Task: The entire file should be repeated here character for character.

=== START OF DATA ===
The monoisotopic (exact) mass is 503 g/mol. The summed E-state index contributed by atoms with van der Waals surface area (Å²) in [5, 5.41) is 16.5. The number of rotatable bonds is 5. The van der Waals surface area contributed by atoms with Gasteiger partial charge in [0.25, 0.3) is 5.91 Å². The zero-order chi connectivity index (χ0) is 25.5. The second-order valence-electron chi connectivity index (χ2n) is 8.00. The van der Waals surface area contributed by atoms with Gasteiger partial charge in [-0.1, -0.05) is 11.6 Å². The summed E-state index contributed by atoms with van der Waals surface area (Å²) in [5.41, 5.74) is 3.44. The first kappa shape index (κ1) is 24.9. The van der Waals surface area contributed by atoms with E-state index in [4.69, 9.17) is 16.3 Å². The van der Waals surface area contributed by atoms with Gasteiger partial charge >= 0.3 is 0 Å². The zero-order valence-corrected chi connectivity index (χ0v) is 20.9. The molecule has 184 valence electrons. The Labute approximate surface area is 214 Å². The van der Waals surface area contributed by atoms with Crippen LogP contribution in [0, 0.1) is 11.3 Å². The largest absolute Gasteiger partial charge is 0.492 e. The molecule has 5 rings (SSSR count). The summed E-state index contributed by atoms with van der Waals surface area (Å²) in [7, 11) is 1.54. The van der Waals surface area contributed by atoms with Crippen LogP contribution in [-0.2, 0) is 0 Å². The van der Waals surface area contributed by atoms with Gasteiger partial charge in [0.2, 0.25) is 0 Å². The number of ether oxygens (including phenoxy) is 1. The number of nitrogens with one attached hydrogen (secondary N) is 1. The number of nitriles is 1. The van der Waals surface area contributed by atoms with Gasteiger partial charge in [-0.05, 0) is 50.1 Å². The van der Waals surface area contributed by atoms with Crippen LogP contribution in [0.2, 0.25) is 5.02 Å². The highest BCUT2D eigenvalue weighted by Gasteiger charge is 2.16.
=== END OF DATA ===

The monoisotopic (exact) mass is 503 g/mol. The summed E-state index contributed by atoms with van der Waals surface area (Å²) in [5, 5.41) is 16.5. The number of rotatable bonds is 5. The van der Waals surface area contributed by atoms with Gasteiger partial charge in [0.25, 0.3) is 5.91 Å². The zero-order chi connectivity index (χ0) is 25.5. The second-order valence-electron chi connectivity index (χ2n) is 8.00. The van der Waals surface area contributed by atoms with Gasteiger partial charge in [-0.1, -0.05) is 11.6 Å². The summed E-state index contributed by atoms with van der Waals surface area (Å²) in [5.41, 5.74) is 3.44. The first kappa shape index (κ1) is 24.9. The van der Waals surface area contributed by atoms with E-state index in [4.69, 9.17) is 16.3 Å². The van der Waals surface area contributed by atoms with Gasteiger partial charge >= 0.3 is 0 Å². The zero-order valence-corrected chi connectivity index (χ0v) is 20.9. The molecule has 184 valence electrons. The Labute approximate surface area is 214 Å². The van der Waals surface area contributed by atoms with Crippen LogP contribution in [0, 0.1) is 11.3 Å². The largest absolute Gasteiger partial charge is 0.492 e. The molecule has 5 rings (SSSR count). The summed E-state index contributed by atoms with van der Waals surface area (Å²) in [7, 11) is 1.54. The van der Waals surface area contributed by atoms with Crippen LogP contribution in [-0.2, 0) is 0 Å². The van der Waals surface area contributed by atoms with Gasteiger partial charge in [0.2, 0.25) is 0 Å². The number of ether oxygens (including phenoxy) is 1. The number of nitrogens with one attached hydrogen (secondary N) is 1. The number of nitriles is 1. The van der Waals surface area contributed by atoms with Gasteiger partial charge in [-0.05, 0) is 50.1 Å². The van der Waals surface area contributed by atoms with Crippen LogP contribution in [0.2, 0.25) is 5.02 Å². The highest BCUT2D eigenvalue weighted by Gasteiger charge is 2.16.